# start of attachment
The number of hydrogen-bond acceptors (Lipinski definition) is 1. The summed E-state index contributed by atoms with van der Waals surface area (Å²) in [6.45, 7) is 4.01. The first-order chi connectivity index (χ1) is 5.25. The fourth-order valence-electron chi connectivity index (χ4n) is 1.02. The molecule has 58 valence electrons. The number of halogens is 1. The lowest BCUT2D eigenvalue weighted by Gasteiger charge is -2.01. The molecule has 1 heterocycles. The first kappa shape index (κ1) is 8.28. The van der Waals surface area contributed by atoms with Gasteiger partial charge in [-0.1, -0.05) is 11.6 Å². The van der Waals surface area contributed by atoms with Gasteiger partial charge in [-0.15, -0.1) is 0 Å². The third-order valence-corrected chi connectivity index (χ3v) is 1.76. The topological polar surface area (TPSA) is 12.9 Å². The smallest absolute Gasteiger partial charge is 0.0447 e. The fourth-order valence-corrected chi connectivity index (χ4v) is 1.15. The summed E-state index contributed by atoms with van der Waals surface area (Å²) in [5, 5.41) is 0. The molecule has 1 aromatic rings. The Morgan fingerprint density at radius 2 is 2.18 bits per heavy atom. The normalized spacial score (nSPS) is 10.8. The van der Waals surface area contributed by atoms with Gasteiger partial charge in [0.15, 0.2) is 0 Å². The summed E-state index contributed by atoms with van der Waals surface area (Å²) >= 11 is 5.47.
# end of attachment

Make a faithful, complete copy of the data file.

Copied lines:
The number of hydrogen-bond acceptors (Lipinski definition) is 1. The summed E-state index contributed by atoms with van der Waals surface area (Å²) in [6.45, 7) is 4.01. The first-order chi connectivity index (χ1) is 5.25. The fourth-order valence-electron chi connectivity index (χ4n) is 1.02. The molecule has 58 valence electrons. The number of halogens is 1. The lowest BCUT2D eigenvalue weighted by Gasteiger charge is -2.01. The molecule has 1 heterocycles. The first kappa shape index (κ1) is 8.28. The van der Waals surface area contributed by atoms with Gasteiger partial charge in [-0.1, -0.05) is 11.6 Å². The van der Waals surface area contributed by atoms with Gasteiger partial charge in [-0.15, -0.1) is 0 Å². The third-order valence-corrected chi connectivity index (χ3v) is 1.76. The topological polar surface area (TPSA) is 12.9 Å². The smallest absolute Gasteiger partial charge is 0.0447 e. The fourth-order valence-corrected chi connectivity index (χ4v) is 1.15. The summed E-state index contributed by atoms with van der Waals surface area (Å²) in [5, 5.41) is 0. The molecule has 1 aromatic rings. The Morgan fingerprint density at radius 2 is 2.18 bits per heavy atom. The normalized spacial score (nSPS) is 10.8. The van der Waals surface area contributed by atoms with Gasteiger partial charge in [0.15, 0.2) is 0 Å². The summed E-state index contributed by atoms with van der Waals surface area (Å²) >= 11 is 5.47.